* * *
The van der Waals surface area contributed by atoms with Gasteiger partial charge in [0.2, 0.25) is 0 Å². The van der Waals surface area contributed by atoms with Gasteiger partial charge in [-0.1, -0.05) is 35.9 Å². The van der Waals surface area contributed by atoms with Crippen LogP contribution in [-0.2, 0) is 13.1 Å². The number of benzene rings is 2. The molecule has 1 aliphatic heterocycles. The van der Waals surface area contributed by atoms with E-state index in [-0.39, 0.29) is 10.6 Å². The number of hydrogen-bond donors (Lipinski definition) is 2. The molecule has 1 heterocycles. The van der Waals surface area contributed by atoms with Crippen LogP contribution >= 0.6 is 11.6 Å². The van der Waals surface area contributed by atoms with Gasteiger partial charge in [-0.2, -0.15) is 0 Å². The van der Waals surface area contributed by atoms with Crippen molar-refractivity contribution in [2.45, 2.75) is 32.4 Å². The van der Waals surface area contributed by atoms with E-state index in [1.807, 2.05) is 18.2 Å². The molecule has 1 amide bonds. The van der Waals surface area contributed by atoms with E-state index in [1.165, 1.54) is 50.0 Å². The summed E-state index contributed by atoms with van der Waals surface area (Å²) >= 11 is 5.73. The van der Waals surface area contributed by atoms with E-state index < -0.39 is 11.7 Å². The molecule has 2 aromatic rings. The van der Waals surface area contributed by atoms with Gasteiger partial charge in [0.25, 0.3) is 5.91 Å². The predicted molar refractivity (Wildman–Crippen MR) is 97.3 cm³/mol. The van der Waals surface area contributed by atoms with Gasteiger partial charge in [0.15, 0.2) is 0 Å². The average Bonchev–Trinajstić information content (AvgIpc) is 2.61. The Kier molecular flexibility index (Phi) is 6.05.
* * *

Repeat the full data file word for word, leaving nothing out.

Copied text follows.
The van der Waals surface area contributed by atoms with Gasteiger partial charge in [0.2, 0.25) is 0 Å². The van der Waals surface area contributed by atoms with Gasteiger partial charge in [-0.1, -0.05) is 35.9 Å². The van der Waals surface area contributed by atoms with Crippen LogP contribution in [-0.2, 0) is 13.1 Å². The number of benzene rings is 2. The molecule has 1 aliphatic heterocycles. The van der Waals surface area contributed by atoms with E-state index in [-0.39, 0.29) is 10.6 Å². The number of hydrogen-bond donors (Lipinski definition) is 2. The molecule has 1 heterocycles. The van der Waals surface area contributed by atoms with Crippen LogP contribution >= 0.6 is 11.6 Å². The van der Waals surface area contributed by atoms with Gasteiger partial charge in [-0.2, -0.15) is 0 Å². The van der Waals surface area contributed by atoms with Crippen molar-refractivity contribution in [2.45, 2.75) is 32.4 Å². The van der Waals surface area contributed by atoms with E-state index in [1.807, 2.05) is 18.2 Å². The molecule has 1 amide bonds. The van der Waals surface area contributed by atoms with E-state index in [1.165, 1.54) is 50.0 Å². The summed E-state index contributed by atoms with van der Waals surface area (Å²) >= 11 is 5.73. The van der Waals surface area contributed by atoms with E-state index < -0.39 is 11.7 Å². The molecule has 2 aromatic rings. The van der Waals surface area contributed by atoms with Gasteiger partial charge in [0.25, 0.3) is 5.91 Å². The predicted molar refractivity (Wildman–Crippen MR) is 97.3 cm³/mol. The van der Waals surface area contributed by atoms with Gasteiger partial charge in [0.15, 0.2) is 0 Å². The average Bonchev–Trinajstić information content (AvgIpc) is 2.61. The Kier molecular flexibility index (Phi) is 6.05.